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hx.sort.compare treats `undefined` and `null` as normal strings #372

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jonthans opened this Issue Jan 12, 2017 · 2 comments

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jonthans commented Jan 12, 2017

Context

using hx.sort.compare to compare strings with undefined or null values

Expected Behavior

hx.sort.compare("m", null)
// 1

hx.sort.compare("o", null)
// 1

hx.sort.compare("t", undefined)
// 1

hx.sort.compare("v", undefined)
// 1

hx.sort.compare(null, undefined)
// 0

hx.sort.compare(undefined, null)
// 0

I'd mainly expect undefined or null values to be compared consistently and not according to their string representation. Whether or not the comparison of a defined value with undefined or null returns -1 or 1 is up for debate.
The last two examples may be debatable as well, if you want to prioritise one over the other.

Actual Behavior

hx.sort.compare("m", null)
// -1

hx.sort.compare("o", null)
// 1

hx.sort.compare("t", undefined)
// -1 

hx.sort.compare("v", undefined)
// 1

hx.sort.compare(null, undefined)
// -1

hx.sort.compare(undefined, null)
// 1

Possible Fix

Check for whether or not each value is defined in the comparison.

Steps to Reproduce

  1. go to https://www.hexagonjs.io/
  2. run above commands in the browser console

Your Environment

  • Hexagon Version: 1.9.0
  • Browser Name and version: Chromium 55.0.2883.87, Firefox 50.1.0
  • Operating System and version (desktop or mobile): Ubuntu 16.04 (64-bit)
@c-frater

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c-frater commented Jan 13, 2017

When using native Array::sort, undefined values are never passed to hx.sort.compare, however null values are:

['z', undefined].sort(hx.sort.compare)
// ["z", undefined]

['z', null].sort(hx.sort.compare)
// [null, "z"]

This produces the same behaviour as native sorting:

['z', undefined].sort()
// ["z", undefined]

['z', null].sort()
// [null, "z"]

From the spec, undefined values are explicitly not passed to the compare function:

1. If x and y are both undefined, return +0.
2. If x is undefined, return 1.
3. If y is undefined, return −1.
4. If the argument comparefn is not undefined, then
...

If we make this change, we should behave as the spec suggests:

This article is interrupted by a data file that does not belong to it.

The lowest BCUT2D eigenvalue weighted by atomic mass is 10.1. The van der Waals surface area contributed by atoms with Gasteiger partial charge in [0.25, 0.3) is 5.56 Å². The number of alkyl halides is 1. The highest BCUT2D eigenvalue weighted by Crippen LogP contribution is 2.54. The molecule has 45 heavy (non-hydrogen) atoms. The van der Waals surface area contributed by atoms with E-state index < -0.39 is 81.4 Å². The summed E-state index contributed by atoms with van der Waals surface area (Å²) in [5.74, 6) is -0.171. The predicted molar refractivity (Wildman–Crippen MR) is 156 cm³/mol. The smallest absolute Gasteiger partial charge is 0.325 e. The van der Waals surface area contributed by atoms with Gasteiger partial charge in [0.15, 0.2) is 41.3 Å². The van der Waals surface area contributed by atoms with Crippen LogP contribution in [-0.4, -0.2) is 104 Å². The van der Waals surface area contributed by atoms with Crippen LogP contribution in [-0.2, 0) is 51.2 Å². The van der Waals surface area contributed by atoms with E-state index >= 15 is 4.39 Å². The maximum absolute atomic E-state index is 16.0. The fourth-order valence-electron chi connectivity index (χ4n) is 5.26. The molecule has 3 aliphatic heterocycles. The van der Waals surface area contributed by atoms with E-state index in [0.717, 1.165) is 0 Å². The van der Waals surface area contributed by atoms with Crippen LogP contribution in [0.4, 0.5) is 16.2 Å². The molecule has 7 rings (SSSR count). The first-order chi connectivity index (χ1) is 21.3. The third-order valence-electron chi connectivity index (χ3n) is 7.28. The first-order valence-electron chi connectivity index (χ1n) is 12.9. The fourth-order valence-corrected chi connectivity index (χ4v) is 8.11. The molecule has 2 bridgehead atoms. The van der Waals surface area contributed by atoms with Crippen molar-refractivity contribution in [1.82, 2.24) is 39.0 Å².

Because non-existent property values always compare greater than undefined property values, and undefined always compares greater than any other value, undefined property values always sort to the end of the result, followed by non-existent property values.

From my understanding, this would result in:

hx.sort.compare(undefined, undefined)
// 0

hx.sort.compare(undefined, _)
// 1

hx.sort.compare(_, undefined)
// -1

hx.sort.compare(null, null)
// 0

hx.sort.compare(null, _)
// 1

hx.sort.compare(_, null)
// -1

[null, undefined, 'a', null, 'nil', undefined ,'undr', undefined, null, 'z', 'b'].sort(hx.sort.compare)
// ["a", "b", "nil", "undr", "z", null, null, null, undefined, undefined, undefined]

This is contrary to how the native sort would perform:

[null, undefined, 'a', null, 'nil', undefined ,'undr', undefined, null, 'z', 'b'].sort()
// ["a", "b", "nil", null, null, null, "undr", "z", undefined, undefined, undefined]

We possibly only want to handle undefined values in the same way as they are done in the native Array::sort function and leave null values to behave as they do currently (as this would not cause [..].sort(hx.sort.compare) to change).

If we were to add the null behaviour, I would suggest doing it as part of a Major release (or under a separate function? e.g. hx.sort.nullCompare)

@jonthans

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jonthans commented Jan 13, 2017

Having a separate compare function to keep the current behaviour consistent sounds good. I'd suggest calling it hx.sort.compareNullsLast.
So there are effectively two things to do then:

  1. adjust the comparison behaviour for undefined to always compare greater
  2. add a function that treats nulls (almost) like undefined

@jonthans jonthans referenced this issue Jan 29, 2017

Merged

#372: added hx.sort.compareNullsLast #383

4 of 6 tasks complete

@jonthans jonthans self-assigned this Jan 29, 2017

@jonthans jonthans added the In Review label Jan 29, 2017

c-frater added a commit that referenced this issue Feb 28, 2017

@c-frater c-frater removed the In Review label Feb 28, 2017

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